But perhaps you can show me what you mean with a diagram. I can't picture it.

Ibix
But perhaps you can show me what you mean with a diagram. I can't picture it.
Draw a curved worldline on a Minkowski diagram. Draw a line perpendicular to that line at some event (in the Minkowski sense of perpendicular), and that line is the locus of events sharing a t-coordinate value using your methodology. Now draw another perpendicular line at another event on the worldline. That line is also the locus of events sharing a t-coordinate, but a different value from the first line.

Unless the velocity of the worldline is equal at the two events from which you drew perpendiculars, those lines are not parallel. Thus they intersect at some event - and you have assigned two different t-coordinates to this event. For the special case of constant acceleration this event is the intersection of the Rindler horizon and anti-horizon.

For illustrations see figure 1 (instantaneous turnaround) and 2 (smooth turnaround) in Dolby and Gull.

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Orodruin
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I'll go out on a limb and claim that, for the moving observer, there is no single instant in which the process assigns multiple coordinates to a single event.
You can define a coordinate system where the non-inertial twin is at rest, but this coordinate system is not going to be an inertial frame. If you want to use this, you need to dig a lot deeper than describing things in terms of inertial frames.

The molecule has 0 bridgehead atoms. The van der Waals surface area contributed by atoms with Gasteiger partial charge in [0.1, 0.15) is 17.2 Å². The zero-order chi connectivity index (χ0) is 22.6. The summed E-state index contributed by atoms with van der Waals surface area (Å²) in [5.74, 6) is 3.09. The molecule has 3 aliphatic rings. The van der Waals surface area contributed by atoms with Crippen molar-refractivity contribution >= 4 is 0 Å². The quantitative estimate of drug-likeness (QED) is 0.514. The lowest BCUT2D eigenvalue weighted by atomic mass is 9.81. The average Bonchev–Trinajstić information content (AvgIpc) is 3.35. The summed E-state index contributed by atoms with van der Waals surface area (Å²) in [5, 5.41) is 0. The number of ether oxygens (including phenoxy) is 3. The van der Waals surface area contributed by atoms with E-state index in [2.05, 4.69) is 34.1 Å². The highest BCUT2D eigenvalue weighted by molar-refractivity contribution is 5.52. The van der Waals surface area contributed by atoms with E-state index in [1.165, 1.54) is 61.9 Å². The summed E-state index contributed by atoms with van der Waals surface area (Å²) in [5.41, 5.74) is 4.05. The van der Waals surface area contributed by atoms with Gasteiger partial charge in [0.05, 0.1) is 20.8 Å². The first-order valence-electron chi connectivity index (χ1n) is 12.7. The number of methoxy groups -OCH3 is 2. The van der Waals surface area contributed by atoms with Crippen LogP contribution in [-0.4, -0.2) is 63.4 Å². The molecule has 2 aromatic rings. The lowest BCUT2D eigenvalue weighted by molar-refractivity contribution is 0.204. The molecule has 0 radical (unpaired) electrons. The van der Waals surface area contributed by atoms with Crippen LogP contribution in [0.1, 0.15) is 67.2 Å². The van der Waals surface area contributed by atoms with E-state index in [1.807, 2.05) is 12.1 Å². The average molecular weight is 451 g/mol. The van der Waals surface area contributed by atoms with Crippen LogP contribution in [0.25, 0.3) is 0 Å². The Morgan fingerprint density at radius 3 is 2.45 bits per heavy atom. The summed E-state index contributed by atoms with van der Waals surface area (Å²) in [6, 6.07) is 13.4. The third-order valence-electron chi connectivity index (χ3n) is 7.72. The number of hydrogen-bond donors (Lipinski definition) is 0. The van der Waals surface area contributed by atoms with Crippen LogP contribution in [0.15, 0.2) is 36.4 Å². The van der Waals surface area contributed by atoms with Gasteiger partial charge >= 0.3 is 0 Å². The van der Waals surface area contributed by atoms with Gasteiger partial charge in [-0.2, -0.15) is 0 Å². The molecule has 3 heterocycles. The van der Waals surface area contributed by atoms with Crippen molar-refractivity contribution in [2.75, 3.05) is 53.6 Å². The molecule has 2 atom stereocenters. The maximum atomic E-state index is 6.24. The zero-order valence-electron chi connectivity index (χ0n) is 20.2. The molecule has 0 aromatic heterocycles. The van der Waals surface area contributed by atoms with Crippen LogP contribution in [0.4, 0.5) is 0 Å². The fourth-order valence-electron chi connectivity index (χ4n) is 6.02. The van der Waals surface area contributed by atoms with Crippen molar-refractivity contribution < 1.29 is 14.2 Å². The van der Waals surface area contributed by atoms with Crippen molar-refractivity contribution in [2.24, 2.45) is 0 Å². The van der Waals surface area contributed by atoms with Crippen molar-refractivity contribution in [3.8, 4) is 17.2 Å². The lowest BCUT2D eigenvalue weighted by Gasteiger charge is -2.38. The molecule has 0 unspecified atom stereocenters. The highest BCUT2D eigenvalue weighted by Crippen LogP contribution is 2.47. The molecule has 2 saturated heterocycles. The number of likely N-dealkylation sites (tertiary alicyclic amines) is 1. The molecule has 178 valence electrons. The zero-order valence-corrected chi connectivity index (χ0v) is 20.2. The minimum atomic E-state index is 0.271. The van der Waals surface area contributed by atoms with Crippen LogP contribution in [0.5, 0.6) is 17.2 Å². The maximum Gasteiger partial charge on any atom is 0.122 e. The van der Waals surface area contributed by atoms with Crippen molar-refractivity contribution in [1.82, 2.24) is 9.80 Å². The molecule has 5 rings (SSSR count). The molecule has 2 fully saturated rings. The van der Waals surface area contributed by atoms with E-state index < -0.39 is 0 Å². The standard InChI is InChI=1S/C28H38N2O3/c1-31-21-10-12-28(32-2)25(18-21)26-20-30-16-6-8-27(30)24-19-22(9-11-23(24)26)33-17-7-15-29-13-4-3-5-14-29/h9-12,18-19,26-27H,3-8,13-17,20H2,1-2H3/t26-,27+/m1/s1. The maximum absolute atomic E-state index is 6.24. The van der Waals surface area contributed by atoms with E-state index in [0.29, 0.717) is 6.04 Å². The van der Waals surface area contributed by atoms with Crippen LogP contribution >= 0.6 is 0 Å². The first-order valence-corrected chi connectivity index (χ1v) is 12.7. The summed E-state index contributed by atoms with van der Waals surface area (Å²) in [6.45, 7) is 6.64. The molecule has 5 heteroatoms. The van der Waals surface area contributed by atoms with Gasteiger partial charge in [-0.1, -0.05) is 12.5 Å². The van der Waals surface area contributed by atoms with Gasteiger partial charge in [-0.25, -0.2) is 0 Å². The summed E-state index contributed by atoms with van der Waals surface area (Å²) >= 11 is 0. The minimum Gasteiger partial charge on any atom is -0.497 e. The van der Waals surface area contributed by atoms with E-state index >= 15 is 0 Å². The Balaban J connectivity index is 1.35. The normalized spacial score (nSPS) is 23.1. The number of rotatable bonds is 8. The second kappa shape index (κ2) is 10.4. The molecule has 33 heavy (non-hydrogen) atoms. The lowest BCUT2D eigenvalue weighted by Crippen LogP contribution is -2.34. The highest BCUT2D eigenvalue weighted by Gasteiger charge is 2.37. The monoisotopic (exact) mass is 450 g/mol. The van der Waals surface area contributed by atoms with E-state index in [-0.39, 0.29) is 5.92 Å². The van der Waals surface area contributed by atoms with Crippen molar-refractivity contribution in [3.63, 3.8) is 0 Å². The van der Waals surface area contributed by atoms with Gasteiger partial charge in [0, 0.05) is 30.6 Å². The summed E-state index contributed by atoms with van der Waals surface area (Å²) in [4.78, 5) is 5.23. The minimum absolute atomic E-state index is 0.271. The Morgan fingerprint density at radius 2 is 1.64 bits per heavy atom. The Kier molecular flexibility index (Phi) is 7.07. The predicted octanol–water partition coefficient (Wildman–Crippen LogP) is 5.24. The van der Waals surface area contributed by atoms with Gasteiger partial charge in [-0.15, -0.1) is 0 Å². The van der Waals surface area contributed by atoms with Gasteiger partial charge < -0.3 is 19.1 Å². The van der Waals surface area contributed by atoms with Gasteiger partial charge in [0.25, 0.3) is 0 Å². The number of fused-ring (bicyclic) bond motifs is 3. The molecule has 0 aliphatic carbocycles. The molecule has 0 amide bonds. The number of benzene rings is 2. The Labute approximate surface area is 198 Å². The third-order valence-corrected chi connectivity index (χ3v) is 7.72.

Ibix
Draw a curved worldline on a Minkowski diagram. Draw a line perpendicular to that line at some event (in the Minkowski sense of perpendicular), and that line is the locus of events sharing a t-coordinate value using your methodology. Now draw another perpendicular line at another event on the worldline. That line is also the locus of events sharing a t-coordinate, but a different value from the first line.
Sure, that's obvious. But those are two different points in time for the observer whose worldline you are drawing tangents to. There is no single instant for that observer at which an event has two coordinates.

On the other hand, if you allow for instantaneous acceleration, there is one instant in which the observer would have two valid and different sets of coordinates for some event.

In any case, I feel I have introduced a discussion that threatens to hijack the OP's thread and I'd rather not go further down that path.

Relevant to the OP are my thoughts that one can view the problem using only inertial frames and one can view the problem with a very short and dramatic velocity change at the turn-around point.

weirdoguy
robphy
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There is no single instant for that observer at which an event has two coordinates.
Why raise this issue?

The point concerning my diagram is that the "attempted spacetime diagram" is not a complete map of spacetime and is not obtained as a one-to-one map from the spacetime diagram for an inertial observer.

I made no claim concerning "a single instant... at which an event has two coordinates."

I claimed that there are events, like event X, that have two sets of coordinates.
Said another way, the same event X (like the particular intersection of two worldlines) occurs at different times according the non-inertial observer.

Orodruin
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There is no single instant for that observer at which an event has two coordinates.

On the other hand, if you allow for instantaneous acceleration, there is one instant in which the observer would have two valid and different sets of coordinates for some event.
This is a misconception and confuses observers with inertial frames.